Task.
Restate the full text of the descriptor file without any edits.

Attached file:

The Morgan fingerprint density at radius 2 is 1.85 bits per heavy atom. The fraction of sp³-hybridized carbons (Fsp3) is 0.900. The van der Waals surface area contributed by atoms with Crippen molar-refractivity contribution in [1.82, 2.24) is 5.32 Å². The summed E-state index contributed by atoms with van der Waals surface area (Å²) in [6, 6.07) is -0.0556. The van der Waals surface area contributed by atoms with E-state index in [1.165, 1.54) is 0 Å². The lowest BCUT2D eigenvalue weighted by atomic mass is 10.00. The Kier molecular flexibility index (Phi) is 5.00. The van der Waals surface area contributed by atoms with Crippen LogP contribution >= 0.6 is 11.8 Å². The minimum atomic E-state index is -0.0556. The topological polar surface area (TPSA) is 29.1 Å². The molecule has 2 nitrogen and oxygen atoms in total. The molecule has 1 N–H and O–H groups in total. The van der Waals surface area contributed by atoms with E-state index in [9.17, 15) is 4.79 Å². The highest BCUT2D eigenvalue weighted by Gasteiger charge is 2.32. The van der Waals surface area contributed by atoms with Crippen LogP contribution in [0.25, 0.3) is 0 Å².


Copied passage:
The Morgan fingerprint density at radius 2 is 1.85 bits per heavy atom. The fraction of sp³-hybridized carbons (Fsp3) is 0.900. The van der Waals surface area contributed by atoms with Crippen molar-refractivity contribution in [1.82, 2.24) is 5.32 Å². The summed E-state index contributed by atoms with van der Waals surface area (Å²) in [6, 6.07) is -0.0556. The van der Waals surface area contributed by atoms with E-state index in [1.165, 1.54) is 0 Å². The lowest BCUT2D eigenvalue weighted by atomic mass is 10.00. The Kier molecular flexibility index (Phi) is 5.00. The van der Waals surface area contributed by atoms with Crippen LogP contribution >= 0.6 is 11.8 Å². The minimum atomic E-state index is -0.0556. The topological polar surface area (TPSA) is 29.1 Å². The molecule has 2 nitrogen and oxygen atoms in total. The molecule has 1 N–H and O–H groups in total. The van der Waals surface area contributed by atoms with E-state index in [9.17, 15) is 4.79 Å². The highest BCUT2D eigenvalue weighted by Gasteiger charge is 2.32. The van der Waals surface area contributed by atoms with Crippen LogP contribution in [0.25, 0.3) is 0 Å².